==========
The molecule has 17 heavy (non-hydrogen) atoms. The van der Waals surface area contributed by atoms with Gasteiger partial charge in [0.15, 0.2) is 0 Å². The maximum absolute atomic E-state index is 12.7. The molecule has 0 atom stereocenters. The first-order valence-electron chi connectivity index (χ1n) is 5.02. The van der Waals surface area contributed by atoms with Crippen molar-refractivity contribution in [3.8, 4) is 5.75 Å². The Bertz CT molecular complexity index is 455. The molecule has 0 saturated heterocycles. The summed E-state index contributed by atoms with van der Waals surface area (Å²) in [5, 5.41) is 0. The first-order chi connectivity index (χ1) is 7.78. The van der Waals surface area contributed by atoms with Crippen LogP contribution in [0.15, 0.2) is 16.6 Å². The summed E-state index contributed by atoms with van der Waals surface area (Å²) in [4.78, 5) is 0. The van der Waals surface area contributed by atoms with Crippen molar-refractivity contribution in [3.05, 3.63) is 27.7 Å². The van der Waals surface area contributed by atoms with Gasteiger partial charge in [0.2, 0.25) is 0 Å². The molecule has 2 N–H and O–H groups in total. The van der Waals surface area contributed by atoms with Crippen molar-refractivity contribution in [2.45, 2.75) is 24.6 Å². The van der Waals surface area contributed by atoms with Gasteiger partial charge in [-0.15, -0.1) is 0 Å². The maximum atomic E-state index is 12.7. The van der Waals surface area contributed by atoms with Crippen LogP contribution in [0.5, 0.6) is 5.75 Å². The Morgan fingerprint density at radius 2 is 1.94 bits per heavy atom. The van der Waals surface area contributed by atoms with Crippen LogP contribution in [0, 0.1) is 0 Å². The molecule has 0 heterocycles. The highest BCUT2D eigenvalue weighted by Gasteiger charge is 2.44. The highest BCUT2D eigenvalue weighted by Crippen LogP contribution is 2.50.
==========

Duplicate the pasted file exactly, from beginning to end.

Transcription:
The molecule has 17 heavy (non-hydrogen) atoms. The van der Waals surface area contributed by atoms with Gasteiger partial charge in [0.15, 0.2) is 0 Å². The maximum absolute atomic E-state index is 12.7. The molecule has 0 atom stereocenters. The first-order valence-electron chi connectivity index (χ1n) is 5.02. The van der Waals surface area contributed by atoms with Crippen molar-refractivity contribution in [3.8, 4) is 5.75 Å². The Bertz CT molecular complexity index is 455. The molecule has 0 saturated heterocycles. The summed E-state index contributed by atoms with van der Waals surface area (Å²) in [5, 5.41) is 0. The first-order chi connectivity index (χ1) is 7.78. The van der Waals surface area contributed by atoms with Crippen LogP contribution in [0.15, 0.2) is 16.6 Å². The summed E-state index contributed by atoms with van der Waals surface area (Å²) in [4.78, 5) is 0. The van der Waals surface area contributed by atoms with Crippen molar-refractivity contribution in [3.05, 3.63) is 27.7 Å². The van der Waals surface area contributed by atoms with Gasteiger partial charge in [0.2, 0.25) is 0 Å². The molecule has 2 N–H and O–H groups in total. The van der Waals surface area contributed by atoms with Crippen molar-refractivity contribution in [2.45, 2.75) is 24.6 Å². The van der Waals surface area contributed by atoms with Gasteiger partial charge in [-0.15, -0.1) is 0 Å². The maximum atomic E-state index is 12.7. The van der Waals surface area contributed by atoms with Crippen LogP contribution in [0.5, 0.6) is 5.75 Å². The Morgan fingerprint density at radius 2 is 1.94 bits per heavy atom. The van der Waals surface area contributed by atoms with Crippen LogP contribution in [0, 0.1) is 0 Å². The molecule has 0 heterocycles. The highest BCUT2D eigenvalue weighted by Gasteiger charge is 2.44. The highest BCUT2D eigenvalue weighted by Crippen LogP contribution is 2.50.